All Chapters
Ch.1 - Intro to General Chemistry
Ch.2 - Atoms & Elements
Ch.3 - Chemical Reactions
BONUS: Lab Techniques and Procedures
BONUS: Mathematical Operations and Functions
Ch.4 - Chemical Quantities & Aqueous Reactions
Ch.5 - Gases
Ch.6 - Thermochemistry
Ch.7 - Quantum Mechanics
Ch.8 - Periodic Properties of the Elements
Ch.9 - Bonding & Molecular Structure
Ch.10 - Molecular Shapes & Valence Bond Theory
Ch.11 - Liquids, Solids & Intermolecular Forces
Ch.12 - Solutions
Ch.13 - Chemical Kinetics
Ch.14 - Chemical Equilibrium
Ch.15 - Acid and Base Equilibrium
Ch.16 - Aqueous Equilibrium
Ch. 17 - Chemical Thermodynamics
Ch.18 - Electrochemistry
Ch.19 - Nuclear Chemistry
Ch.20 - Organic Chemistry
Ch.22 - Chemistry of the Nonmetals
Ch.23 - Transition Metals and Coordination Compounds

Solution: During the discussion of gaseous diffusion for enriching uranium, it was claimed that 235UF6 diffuses 0.4% faster than 238UF6. Show the calculation that supports this value. The molar mass of 235UF6 =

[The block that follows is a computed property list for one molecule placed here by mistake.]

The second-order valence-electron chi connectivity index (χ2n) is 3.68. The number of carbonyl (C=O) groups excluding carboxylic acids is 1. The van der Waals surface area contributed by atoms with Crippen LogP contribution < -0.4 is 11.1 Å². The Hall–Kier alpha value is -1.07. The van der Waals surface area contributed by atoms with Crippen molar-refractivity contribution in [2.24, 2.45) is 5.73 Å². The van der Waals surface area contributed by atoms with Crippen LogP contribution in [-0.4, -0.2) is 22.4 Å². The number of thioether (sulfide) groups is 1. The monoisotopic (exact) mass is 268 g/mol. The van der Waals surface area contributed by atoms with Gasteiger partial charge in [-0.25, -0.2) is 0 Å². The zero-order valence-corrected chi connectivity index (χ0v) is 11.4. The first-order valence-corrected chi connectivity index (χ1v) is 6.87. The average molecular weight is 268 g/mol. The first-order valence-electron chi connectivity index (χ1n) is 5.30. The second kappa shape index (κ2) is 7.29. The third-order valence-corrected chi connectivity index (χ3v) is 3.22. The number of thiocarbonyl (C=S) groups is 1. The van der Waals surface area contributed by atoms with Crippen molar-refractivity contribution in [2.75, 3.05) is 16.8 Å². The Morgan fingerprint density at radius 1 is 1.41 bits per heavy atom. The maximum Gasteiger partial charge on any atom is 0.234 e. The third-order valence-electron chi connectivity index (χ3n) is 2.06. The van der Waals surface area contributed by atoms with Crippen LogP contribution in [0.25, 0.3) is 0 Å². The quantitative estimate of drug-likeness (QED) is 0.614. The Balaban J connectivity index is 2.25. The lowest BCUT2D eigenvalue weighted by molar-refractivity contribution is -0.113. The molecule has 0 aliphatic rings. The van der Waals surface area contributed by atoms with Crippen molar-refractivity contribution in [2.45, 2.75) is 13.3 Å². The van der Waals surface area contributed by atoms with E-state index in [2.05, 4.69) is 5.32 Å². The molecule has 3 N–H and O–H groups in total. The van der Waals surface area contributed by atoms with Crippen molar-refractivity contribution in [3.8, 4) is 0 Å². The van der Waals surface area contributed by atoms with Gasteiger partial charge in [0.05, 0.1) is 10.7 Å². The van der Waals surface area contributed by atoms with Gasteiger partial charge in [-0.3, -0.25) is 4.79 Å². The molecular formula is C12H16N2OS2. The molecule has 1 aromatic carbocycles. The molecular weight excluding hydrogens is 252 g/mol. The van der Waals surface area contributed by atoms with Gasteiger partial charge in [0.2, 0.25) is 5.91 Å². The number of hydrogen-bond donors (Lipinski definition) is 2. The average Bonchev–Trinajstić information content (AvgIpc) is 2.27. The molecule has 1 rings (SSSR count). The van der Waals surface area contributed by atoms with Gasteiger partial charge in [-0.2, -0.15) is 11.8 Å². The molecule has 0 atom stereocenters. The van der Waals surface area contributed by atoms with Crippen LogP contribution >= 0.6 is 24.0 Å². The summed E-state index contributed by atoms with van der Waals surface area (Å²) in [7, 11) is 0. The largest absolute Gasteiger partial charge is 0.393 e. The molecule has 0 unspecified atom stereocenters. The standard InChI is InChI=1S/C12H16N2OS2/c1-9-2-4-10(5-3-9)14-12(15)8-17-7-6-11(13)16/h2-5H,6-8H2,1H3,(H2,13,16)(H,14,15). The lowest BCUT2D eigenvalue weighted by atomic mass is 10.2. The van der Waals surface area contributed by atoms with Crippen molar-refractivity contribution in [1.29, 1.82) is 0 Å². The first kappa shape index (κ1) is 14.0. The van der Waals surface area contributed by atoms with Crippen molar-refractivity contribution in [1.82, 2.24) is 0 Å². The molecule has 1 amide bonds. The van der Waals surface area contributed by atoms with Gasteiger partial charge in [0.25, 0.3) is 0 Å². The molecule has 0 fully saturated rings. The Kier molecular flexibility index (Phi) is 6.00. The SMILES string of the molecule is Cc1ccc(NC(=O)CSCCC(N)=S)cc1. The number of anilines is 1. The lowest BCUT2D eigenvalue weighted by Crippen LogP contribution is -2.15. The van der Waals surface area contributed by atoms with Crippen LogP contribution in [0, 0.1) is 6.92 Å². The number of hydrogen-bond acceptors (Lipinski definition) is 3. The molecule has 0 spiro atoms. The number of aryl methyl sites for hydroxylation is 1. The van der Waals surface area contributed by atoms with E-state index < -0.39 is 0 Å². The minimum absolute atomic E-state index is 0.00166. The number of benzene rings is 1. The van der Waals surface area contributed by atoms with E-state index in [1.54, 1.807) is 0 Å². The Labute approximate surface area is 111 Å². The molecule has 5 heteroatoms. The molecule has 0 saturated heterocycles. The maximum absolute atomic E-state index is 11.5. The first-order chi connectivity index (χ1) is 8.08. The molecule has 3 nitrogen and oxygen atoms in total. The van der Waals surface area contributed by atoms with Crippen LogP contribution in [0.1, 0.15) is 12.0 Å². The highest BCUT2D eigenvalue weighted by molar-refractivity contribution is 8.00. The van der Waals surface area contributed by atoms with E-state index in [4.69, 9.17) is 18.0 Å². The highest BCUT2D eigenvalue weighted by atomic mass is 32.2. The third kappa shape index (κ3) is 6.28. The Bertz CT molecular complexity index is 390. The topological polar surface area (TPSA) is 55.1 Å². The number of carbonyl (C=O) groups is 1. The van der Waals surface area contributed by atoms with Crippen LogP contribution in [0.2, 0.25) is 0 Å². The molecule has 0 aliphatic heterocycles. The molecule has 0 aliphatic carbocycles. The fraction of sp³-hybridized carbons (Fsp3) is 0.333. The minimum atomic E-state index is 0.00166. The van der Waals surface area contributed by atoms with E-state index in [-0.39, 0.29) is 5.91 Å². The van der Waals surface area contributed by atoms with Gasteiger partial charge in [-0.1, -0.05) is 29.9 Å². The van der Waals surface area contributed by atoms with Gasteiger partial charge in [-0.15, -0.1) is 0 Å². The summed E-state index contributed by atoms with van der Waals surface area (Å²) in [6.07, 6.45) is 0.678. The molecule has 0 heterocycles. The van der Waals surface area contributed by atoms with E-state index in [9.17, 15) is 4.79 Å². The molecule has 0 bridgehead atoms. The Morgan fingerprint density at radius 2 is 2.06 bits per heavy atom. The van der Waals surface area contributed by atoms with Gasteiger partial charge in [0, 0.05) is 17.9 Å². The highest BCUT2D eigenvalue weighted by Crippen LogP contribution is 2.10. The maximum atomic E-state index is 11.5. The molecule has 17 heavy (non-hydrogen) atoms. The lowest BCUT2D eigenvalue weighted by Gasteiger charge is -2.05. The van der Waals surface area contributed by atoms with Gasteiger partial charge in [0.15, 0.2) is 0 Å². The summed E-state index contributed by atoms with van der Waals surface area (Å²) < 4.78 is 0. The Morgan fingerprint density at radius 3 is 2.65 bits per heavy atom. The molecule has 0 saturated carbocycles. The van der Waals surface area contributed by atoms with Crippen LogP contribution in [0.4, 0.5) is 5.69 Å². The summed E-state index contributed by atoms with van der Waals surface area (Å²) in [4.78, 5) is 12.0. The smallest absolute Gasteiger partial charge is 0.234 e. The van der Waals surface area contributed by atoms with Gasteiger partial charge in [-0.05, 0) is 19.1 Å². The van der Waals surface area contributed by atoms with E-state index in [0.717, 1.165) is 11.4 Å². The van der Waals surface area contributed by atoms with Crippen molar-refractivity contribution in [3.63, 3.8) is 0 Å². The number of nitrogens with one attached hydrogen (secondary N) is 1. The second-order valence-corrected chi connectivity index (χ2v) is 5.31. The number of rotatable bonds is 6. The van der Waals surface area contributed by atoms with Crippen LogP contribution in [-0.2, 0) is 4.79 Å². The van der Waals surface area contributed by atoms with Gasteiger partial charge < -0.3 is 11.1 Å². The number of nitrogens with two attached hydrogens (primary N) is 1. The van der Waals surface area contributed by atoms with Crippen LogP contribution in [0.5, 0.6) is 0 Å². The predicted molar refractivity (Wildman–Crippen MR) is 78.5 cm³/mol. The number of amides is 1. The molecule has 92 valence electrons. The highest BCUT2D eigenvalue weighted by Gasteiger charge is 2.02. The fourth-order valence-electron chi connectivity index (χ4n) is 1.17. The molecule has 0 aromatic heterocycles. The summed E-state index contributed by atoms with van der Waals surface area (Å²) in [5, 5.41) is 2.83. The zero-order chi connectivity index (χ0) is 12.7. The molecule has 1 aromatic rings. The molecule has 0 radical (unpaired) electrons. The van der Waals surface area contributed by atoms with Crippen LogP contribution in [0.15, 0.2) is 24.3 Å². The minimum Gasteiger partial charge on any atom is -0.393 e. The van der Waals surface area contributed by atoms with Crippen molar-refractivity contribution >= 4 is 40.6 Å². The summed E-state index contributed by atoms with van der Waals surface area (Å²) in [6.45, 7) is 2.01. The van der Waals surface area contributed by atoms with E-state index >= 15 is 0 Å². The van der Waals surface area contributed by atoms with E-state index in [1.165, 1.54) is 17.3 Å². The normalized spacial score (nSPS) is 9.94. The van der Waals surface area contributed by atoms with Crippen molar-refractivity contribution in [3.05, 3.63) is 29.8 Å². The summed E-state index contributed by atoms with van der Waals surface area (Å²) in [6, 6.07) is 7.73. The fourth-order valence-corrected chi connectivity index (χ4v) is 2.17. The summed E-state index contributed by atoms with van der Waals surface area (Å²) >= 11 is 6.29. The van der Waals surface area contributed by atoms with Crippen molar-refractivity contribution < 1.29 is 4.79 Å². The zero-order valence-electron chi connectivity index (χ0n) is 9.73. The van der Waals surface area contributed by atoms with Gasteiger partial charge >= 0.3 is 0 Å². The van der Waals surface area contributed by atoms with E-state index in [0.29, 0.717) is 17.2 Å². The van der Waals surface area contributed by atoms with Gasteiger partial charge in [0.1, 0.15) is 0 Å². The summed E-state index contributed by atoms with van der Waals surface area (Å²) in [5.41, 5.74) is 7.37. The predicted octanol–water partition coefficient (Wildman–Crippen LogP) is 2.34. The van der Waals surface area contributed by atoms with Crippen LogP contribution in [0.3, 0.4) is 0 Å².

Solution: During the discussion of gaseous diffusion for enriching uranium, it was claimed that 235UF6 diffuses 0.4% faster than 238UF6. Show the calculation that supports this value. The molar mass of 235UF6 =

Problem

During the discussion of gaseous diffusion for enriching uranium, it was claimed that 235UF6 diffuses 0.4% faster than 238UF6. Show the calculation that supports this value. The molar mass of 235UF6 = 235.043930 + 6 × 18.998403 = 349.034348 g/mol, and the molar mass of 238UF6 = 238.050788 + 6 × 18.998403 = 352.041206 g/ mol.

Solution

Using the Graham's Law of Effusion, we can calculate the approximate rate of each gases using their molar masses:

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